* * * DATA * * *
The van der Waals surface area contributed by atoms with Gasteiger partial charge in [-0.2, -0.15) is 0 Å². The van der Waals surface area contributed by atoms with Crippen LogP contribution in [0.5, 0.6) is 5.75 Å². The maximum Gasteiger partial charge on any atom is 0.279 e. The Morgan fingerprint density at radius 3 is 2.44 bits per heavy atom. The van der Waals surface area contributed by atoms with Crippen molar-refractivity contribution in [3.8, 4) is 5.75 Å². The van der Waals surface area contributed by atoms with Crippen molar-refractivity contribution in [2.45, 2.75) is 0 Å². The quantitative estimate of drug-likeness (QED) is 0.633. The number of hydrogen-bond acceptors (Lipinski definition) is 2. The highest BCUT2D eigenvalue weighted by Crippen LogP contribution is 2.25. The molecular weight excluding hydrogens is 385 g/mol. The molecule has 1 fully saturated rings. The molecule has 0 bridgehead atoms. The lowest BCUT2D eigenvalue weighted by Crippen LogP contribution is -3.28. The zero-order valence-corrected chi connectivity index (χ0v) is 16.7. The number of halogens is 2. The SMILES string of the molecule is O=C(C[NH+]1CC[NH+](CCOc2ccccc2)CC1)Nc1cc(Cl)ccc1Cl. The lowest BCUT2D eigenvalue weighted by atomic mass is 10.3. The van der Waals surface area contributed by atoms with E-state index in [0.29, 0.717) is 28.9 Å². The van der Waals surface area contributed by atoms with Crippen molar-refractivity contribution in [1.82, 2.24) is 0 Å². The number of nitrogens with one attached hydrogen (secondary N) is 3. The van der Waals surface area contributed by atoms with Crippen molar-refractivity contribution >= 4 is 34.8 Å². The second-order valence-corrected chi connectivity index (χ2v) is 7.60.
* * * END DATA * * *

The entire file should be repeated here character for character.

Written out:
The van der Waals surface area contributed by atoms with Gasteiger partial charge in [-0.2, -0.15) is 0 Å². The van der Waals surface area contributed by atoms with Crippen LogP contribution in [0.5, 0.6) is 5.75 Å². The maximum Gasteiger partial charge on any atom is 0.279 e. The Morgan fingerprint density at radius 3 is 2.44 bits per heavy atom. The van der Waals surface area contributed by atoms with Crippen molar-refractivity contribution in [3.8, 4) is 5.75 Å². The van der Waals surface area contributed by atoms with Crippen molar-refractivity contribution in [2.45, 2.75) is 0 Å². The quantitative estimate of drug-likeness (QED) is 0.633. The number of hydrogen-bond acceptors (Lipinski definition) is 2. The highest BCUT2D eigenvalue weighted by Crippen LogP contribution is 2.25. The molecular weight excluding hydrogens is 385 g/mol. The molecule has 1 fully saturated rings. The molecule has 0 bridgehead atoms. The lowest BCUT2D eigenvalue weighted by Crippen LogP contribution is -3.28. The zero-order valence-corrected chi connectivity index (χ0v) is 16.7. The number of halogens is 2. The SMILES string of the molecule is O=C(C[NH+]1CC[NH+](CCOc2ccccc2)CC1)Nc1cc(Cl)ccc1Cl. The lowest BCUT2D eigenvalue weighted by atomic mass is 10.3. The van der Waals surface area contributed by atoms with E-state index in [0.29, 0.717) is 28.9 Å². The van der Waals surface area contributed by atoms with Crippen molar-refractivity contribution in [1.82, 2.24) is 0 Å². The number of nitrogens with one attached hydrogen (secondary N) is 3. The van der Waals surface area contributed by atoms with Crippen molar-refractivity contribution >= 4 is 34.8 Å². The second-order valence-corrected chi connectivity index (χ2v) is 7.60.